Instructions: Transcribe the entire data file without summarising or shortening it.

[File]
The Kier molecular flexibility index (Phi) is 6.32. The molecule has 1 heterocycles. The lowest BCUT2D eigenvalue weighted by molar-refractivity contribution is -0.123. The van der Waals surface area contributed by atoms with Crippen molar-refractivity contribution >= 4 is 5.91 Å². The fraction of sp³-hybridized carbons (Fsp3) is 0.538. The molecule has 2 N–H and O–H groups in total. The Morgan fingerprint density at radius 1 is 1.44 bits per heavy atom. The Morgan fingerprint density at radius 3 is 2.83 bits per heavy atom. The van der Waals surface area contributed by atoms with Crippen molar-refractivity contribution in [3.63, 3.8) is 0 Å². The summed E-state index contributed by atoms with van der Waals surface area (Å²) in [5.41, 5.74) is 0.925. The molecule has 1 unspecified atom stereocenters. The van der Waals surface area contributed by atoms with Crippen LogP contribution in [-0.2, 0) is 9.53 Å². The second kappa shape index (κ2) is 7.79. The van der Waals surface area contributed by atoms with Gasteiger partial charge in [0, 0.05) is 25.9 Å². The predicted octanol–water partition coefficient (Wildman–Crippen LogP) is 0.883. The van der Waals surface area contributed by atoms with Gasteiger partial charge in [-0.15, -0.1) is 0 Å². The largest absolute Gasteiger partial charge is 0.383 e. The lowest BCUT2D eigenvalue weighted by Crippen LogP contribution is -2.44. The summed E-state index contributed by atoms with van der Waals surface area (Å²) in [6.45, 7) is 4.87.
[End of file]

The Kier molecular flexibility index (Phi) is 6.32. The molecule has 1 heterocycles. The lowest BCUT2D eigenvalue weighted by molar-refractivity contribution is -0.123. The van der Waals surface area contributed by atoms with Crippen molar-refractivity contribution >= 4 is 5.91 Å². The fraction of sp³-hybridized carbons (Fsp3) is 0.538. The molecule has 2 N–H and O–H groups in total. The Morgan fingerprint density at radius 1 is 1.44 bits per heavy atom. The Morgan fingerprint density at radius 3 is 2.83 bits per heavy atom. The van der Waals surface area contributed by atoms with Crippen molar-refractivity contribution in [3.63, 3.8) is 0 Å². The summed E-state index contributed by atoms with van der Waals surface area (Å²) in [5.41, 5.74) is 0.925. The molecule has 1 unspecified atom stereocenters. The van der Waals surface area contributed by atoms with Crippen LogP contribution in [-0.2, 0) is 9.53 Å². The second kappa shape index (κ2) is 7.79. The van der Waals surface area contributed by atoms with Gasteiger partial charge in [0, 0.05) is 25.9 Å². The predicted octanol–water partition coefficient (Wildman–Crippen LogP) is 0.883. The van der Waals surface area contributed by atoms with Gasteiger partial charge in [-0.15, -0.1) is 0 Å². The largest absolute Gasteiger partial charge is 0.383 e. The lowest BCUT2D eigenvalue weighted by Crippen LogP contribution is -2.44. The summed E-state index contributed by atoms with van der Waals surface area (Å²) in [6.45, 7) is 4.87.